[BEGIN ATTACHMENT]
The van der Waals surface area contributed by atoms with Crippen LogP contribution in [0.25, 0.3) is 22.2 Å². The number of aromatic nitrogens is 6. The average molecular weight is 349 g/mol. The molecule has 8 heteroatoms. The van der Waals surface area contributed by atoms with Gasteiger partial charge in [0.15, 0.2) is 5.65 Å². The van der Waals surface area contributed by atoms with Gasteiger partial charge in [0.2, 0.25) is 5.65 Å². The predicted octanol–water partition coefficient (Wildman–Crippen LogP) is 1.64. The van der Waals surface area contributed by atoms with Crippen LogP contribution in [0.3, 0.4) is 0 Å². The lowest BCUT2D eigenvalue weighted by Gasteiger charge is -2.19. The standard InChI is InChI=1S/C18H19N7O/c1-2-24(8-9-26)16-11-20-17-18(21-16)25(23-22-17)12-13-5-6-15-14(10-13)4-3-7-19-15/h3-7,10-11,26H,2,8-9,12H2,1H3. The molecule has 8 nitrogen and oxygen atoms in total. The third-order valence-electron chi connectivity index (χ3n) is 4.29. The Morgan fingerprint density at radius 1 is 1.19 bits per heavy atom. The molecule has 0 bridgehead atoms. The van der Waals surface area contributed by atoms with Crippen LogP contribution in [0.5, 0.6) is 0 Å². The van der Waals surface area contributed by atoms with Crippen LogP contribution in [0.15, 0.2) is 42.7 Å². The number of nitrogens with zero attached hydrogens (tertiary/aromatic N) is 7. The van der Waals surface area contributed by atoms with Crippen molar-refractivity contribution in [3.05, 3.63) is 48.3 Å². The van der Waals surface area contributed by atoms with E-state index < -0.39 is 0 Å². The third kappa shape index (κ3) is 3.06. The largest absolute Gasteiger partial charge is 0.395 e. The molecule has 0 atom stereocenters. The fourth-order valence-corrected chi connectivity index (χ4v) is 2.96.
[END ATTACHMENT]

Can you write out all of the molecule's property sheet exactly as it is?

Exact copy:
The van der Waals surface area contributed by atoms with Crippen LogP contribution in [0.25, 0.3) is 22.2 Å². The number of aromatic nitrogens is 6. The average molecular weight is 349 g/mol. The molecule has 8 heteroatoms. The van der Waals surface area contributed by atoms with Gasteiger partial charge in [0.15, 0.2) is 5.65 Å². The van der Waals surface area contributed by atoms with Gasteiger partial charge in [0.2, 0.25) is 5.65 Å². The predicted octanol–water partition coefficient (Wildman–Crippen LogP) is 1.64. The van der Waals surface area contributed by atoms with Crippen LogP contribution in [0.3, 0.4) is 0 Å². The lowest BCUT2D eigenvalue weighted by Gasteiger charge is -2.19. The standard InChI is InChI=1S/C18H19N7O/c1-2-24(8-9-26)16-11-20-17-18(21-16)25(23-22-17)12-13-5-6-15-14(10-13)4-3-7-19-15/h3-7,10-11,26H,2,8-9,12H2,1H3. The molecule has 8 nitrogen and oxygen atoms in total. The third-order valence-electron chi connectivity index (χ3n) is 4.29. The Morgan fingerprint density at radius 1 is 1.19 bits per heavy atom. The molecule has 0 bridgehead atoms. The van der Waals surface area contributed by atoms with Crippen LogP contribution in [0.5, 0.6) is 0 Å². The van der Waals surface area contributed by atoms with Crippen LogP contribution in [0.15, 0.2) is 42.7 Å². The number of nitrogens with zero attached hydrogens (tertiary/aromatic N) is 7. The van der Waals surface area contributed by atoms with Crippen molar-refractivity contribution in [3.05, 3.63) is 48.3 Å². The van der Waals surface area contributed by atoms with E-state index < -0.39 is 0 Å². The third kappa shape index (κ3) is 3.06. The largest absolute Gasteiger partial charge is 0.395 e. The molecule has 0 atom stereocenters. The fourth-order valence-corrected chi connectivity index (χ4v) is 2.96.